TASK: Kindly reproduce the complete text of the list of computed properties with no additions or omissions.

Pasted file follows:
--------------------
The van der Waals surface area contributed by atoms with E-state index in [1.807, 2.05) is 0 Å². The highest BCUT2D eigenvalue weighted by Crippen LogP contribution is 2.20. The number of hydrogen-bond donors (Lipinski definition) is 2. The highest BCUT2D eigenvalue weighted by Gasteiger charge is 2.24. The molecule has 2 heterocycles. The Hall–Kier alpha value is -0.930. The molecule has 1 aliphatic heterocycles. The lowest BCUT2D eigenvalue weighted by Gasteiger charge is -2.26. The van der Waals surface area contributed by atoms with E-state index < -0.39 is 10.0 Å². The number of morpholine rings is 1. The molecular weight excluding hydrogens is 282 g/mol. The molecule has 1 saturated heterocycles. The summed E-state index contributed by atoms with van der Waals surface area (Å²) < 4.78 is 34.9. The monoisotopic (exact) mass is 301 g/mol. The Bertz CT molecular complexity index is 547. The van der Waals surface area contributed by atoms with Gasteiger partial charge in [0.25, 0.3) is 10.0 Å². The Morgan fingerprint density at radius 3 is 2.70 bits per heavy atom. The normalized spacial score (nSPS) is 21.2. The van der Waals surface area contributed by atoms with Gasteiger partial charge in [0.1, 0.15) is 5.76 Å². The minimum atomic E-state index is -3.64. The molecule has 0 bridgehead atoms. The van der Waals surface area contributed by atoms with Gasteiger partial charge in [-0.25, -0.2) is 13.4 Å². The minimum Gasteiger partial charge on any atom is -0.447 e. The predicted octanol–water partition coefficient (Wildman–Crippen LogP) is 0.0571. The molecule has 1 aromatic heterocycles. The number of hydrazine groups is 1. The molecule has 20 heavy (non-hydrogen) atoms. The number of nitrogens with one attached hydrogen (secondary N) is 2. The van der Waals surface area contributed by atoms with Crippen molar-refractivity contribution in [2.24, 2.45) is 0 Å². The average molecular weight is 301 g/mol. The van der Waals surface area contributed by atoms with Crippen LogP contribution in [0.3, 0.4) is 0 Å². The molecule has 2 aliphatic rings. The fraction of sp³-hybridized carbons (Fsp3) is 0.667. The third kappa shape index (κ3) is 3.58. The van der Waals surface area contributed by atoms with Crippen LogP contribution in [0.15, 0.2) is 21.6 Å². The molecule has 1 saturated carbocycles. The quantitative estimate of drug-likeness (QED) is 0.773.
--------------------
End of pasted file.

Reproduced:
The van der Waals surface area contributed by atoms with E-state index in [1.807, 2.05) is 0 Å². The highest BCUT2D eigenvalue weighted by Crippen LogP contribution is 2.20. The number of hydrogen-bond donors (Lipinski definition) is 2. The highest BCUT2D eigenvalue weighted by Gasteiger charge is 2.24. The molecule has 2 heterocycles. The Hall–Kier alpha value is -0.930. The molecule has 1 aliphatic heterocycles. The lowest BCUT2D eigenvalue weighted by Gasteiger charge is -2.26. The van der Waals surface area contributed by atoms with E-state index < -0.39 is 10.0 Å². The number of morpholine rings is 1. The molecular weight excluding hydrogens is 282 g/mol. The molecule has 1 saturated heterocycles. The summed E-state index contributed by atoms with van der Waals surface area (Å²) < 4.78 is 34.9. The monoisotopic (exact) mass is 301 g/mol. The Bertz CT molecular complexity index is 547. The van der Waals surface area contributed by atoms with Gasteiger partial charge in [0.25, 0.3) is 10.0 Å². The Morgan fingerprint density at radius 3 is 2.70 bits per heavy atom. The normalized spacial score (nSPS) is 21.2. The van der Waals surface area contributed by atoms with Gasteiger partial charge in [0.1, 0.15) is 5.76 Å². The minimum atomic E-state index is -3.64. The molecule has 0 bridgehead atoms. The van der Waals surface area contributed by atoms with Gasteiger partial charge in [-0.25, -0.2) is 13.4 Å². The minimum Gasteiger partial charge on any atom is -0.447 e. The predicted octanol–water partition coefficient (Wildman–Crippen LogP) is 0.0571. The molecule has 1 aromatic heterocycles. The number of hydrazine groups is 1. The molecule has 20 heavy (non-hydrogen) atoms. The number of nitrogens with one attached hydrogen (secondary N) is 2. The van der Waals surface area contributed by atoms with Crippen molar-refractivity contribution in [2.24, 2.45) is 0 Å². The average molecular weight is 301 g/mol. The van der Waals surface area contributed by atoms with Crippen LogP contribution in [0.3, 0.4) is 0 Å². The molecule has 2 aliphatic rings. The fraction of sp³-hybridized carbons (Fsp3) is 0.667. The third kappa shape index (κ3) is 3.58. The van der Waals surface area contributed by atoms with Crippen LogP contribution in [0.15, 0.2) is 21.6 Å². The molecule has 1 saturated carbocycles. The quantitative estimate of drug-likeness (QED) is 0.773.